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U.S. Department of State

Great Seal David J. Scheffer
U.S. Ambassador at Large for War Crimes Issues
Address before the Carter Center, Atlanta, Georgia
November 13, 1997

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U.S. Policy and the Proposed Permanent International Criminal Court
I am honored to address such a distinguished audience on a subject of great importance to the United States and to the international community. President Carter's personal interest in the establishment of a permanent international criminal court is yet another testament to his vision for the global protection of human rights. We are grateful, once again, for his activism and for his assistance in addressing the major challenges of our times.
Let me start by drawing your attention to President Clinton's speech on September 22 at the U.N. General Assembly. President Clinton said, "before the century ends, we should establish a permanent international criminal court to prosecute the most serious violations of humanitarian law." The President's vision reflects our long-standing fundamental position of support for a fair, effective, and efficient court, and now emphasizes a rapid timetable for its establishment. As we approach the 21st Century, individuals--of whatever rank in society--who participate in serious and widespread violations of international humanitarian law must no longer act with impunity. The time has come to move with determination towards the establishment of an international court that serves as a deterrent and as a mechanism of accountability in the years to come.
The United States will continue to play a major role in the negotiations and in Rome next summer. The participation of the United States in an established permanent court will be essential to its effectiveness. History has shown that when new international institutions are started without full United States participation--like the League of Nations--they can fail. When they start with United States leadership--like the United Nations, the war crimes tribunals for the former Yugoslavia and Rwanda, and the new Organization for the Prohibition of Chemical Weapons--they can succeed. There are no shortcuts to getting to "yes" in this process. Creating a fair, effective, and efficient permanent court is within reach, but all governments and all NGO's engaged in this historic endeavor will need to proceed with realistic expectations about the functions and structure of the court.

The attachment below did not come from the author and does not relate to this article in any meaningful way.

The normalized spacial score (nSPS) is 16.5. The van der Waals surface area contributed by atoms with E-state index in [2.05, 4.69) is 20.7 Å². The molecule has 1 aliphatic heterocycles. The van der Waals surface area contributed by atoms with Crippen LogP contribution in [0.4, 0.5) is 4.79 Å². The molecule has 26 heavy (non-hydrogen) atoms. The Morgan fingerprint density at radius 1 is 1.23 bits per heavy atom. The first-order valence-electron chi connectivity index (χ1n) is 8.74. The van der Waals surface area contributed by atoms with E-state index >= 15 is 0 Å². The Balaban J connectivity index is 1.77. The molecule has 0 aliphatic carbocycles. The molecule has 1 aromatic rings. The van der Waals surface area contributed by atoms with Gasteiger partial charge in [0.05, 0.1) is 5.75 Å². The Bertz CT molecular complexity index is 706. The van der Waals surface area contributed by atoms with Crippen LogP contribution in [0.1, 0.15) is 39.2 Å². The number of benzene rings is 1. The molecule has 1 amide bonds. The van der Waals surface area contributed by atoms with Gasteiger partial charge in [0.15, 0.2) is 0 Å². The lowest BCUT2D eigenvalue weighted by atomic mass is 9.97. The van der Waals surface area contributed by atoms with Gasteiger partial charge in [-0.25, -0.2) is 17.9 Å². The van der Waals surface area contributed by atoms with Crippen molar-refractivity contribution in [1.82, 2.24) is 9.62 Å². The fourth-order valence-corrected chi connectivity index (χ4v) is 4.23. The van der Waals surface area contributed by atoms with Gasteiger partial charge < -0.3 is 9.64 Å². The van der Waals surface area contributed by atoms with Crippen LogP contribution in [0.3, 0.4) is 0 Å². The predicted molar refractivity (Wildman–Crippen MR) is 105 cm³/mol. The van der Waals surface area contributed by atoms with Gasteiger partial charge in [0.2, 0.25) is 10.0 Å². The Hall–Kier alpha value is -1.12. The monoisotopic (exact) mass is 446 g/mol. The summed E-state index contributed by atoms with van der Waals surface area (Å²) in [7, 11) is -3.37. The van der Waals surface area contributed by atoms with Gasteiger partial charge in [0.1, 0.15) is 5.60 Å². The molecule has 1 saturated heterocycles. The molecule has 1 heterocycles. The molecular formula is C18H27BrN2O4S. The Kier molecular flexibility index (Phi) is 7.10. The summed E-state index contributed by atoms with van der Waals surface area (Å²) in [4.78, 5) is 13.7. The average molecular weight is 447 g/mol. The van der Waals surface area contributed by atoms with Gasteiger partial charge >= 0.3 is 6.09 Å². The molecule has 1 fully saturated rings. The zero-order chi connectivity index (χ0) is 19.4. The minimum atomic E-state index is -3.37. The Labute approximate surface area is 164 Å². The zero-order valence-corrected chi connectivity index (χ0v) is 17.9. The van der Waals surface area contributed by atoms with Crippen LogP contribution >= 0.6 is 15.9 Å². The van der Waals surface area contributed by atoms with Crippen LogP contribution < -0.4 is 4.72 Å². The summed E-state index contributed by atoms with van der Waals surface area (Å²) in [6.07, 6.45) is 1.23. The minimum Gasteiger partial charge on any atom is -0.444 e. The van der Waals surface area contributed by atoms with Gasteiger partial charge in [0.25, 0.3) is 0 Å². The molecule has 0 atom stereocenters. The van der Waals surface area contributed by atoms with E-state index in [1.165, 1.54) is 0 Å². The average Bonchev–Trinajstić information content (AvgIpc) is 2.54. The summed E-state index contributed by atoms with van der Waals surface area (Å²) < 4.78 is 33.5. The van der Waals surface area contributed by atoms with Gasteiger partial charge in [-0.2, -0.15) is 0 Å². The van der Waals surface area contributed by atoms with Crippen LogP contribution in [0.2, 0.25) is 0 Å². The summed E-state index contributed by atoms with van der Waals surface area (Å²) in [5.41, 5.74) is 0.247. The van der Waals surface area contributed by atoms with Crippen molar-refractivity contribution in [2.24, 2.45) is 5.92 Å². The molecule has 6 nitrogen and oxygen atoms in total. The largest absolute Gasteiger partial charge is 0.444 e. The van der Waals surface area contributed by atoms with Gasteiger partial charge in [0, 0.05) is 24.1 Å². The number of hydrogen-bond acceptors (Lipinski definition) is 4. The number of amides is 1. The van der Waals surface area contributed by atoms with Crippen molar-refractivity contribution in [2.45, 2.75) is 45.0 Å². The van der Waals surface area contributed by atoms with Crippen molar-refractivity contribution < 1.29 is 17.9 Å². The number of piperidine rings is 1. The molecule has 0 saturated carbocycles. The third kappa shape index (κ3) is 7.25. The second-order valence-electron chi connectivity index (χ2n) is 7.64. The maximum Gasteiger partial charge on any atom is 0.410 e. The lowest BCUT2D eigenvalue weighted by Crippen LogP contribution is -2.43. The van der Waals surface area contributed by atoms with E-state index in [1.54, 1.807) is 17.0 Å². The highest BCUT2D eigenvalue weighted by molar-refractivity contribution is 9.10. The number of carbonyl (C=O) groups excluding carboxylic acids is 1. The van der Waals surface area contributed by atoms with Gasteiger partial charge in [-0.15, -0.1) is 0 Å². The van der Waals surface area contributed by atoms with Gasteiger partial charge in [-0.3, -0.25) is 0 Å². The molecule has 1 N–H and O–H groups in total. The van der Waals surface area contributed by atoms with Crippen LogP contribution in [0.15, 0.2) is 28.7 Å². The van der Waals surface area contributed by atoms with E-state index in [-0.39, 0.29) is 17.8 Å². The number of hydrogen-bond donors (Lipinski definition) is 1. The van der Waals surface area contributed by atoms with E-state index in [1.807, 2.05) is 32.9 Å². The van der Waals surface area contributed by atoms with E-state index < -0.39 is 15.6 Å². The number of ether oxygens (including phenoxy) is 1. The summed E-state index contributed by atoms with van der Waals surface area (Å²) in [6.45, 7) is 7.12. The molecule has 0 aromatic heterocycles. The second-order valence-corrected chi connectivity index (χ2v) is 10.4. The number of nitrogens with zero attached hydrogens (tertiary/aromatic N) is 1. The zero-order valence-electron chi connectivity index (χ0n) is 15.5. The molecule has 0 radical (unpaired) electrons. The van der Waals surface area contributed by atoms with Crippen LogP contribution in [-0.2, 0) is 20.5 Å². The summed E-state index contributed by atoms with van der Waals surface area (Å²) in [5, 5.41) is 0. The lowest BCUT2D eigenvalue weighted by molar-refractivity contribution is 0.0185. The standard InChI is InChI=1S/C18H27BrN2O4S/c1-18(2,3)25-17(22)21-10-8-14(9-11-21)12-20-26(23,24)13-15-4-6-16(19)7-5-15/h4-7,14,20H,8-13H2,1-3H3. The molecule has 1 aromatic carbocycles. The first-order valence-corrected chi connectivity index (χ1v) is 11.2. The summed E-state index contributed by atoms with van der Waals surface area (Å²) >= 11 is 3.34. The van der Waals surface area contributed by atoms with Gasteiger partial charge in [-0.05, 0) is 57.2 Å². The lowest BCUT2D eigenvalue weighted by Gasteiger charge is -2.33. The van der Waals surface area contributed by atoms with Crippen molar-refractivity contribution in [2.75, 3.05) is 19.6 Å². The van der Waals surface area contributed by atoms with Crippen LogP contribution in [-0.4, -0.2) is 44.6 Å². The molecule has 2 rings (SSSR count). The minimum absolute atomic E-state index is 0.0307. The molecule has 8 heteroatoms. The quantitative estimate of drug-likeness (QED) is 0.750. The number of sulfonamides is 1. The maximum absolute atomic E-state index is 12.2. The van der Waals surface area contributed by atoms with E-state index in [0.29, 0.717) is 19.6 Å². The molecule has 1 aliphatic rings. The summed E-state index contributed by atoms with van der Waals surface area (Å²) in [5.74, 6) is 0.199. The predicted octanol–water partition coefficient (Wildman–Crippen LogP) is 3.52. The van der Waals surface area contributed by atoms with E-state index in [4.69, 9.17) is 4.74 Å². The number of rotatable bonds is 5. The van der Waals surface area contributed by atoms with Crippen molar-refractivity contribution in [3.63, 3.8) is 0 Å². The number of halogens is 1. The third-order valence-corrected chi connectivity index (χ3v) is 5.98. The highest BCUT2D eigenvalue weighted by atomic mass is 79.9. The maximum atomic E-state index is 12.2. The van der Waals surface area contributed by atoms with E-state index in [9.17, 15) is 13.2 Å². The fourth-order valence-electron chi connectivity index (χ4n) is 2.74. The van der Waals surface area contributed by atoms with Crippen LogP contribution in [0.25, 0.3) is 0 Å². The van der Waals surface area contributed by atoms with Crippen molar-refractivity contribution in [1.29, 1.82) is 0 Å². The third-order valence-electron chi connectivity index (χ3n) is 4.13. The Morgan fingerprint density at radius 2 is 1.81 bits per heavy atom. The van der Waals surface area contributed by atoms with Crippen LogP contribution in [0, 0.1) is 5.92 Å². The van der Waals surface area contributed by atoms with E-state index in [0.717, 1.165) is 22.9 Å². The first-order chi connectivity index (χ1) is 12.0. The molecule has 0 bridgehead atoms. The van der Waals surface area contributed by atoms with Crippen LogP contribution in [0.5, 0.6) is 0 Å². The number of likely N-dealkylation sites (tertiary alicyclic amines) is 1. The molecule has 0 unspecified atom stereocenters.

We look forward in the coming weeks to working very closely with other delegations on issues of state cooperation, definitions of war crimes, rules of procedure, and applicable general principles of criminal law.
I wish to use my brief intervention this morning to discuss some elements of the U.S. position which most concern non-governmental organizations and other governments.
There are many provisions of the draft statute for the permanent court which are being negotiated in a very collaborative and productive manner, and considerable progress is being made. The U.S. delegation has been a leading influence in drafting the general principles of criminal law and the procedures of the court. This is no small task, as we try to resolve differences between common law and civil law systems.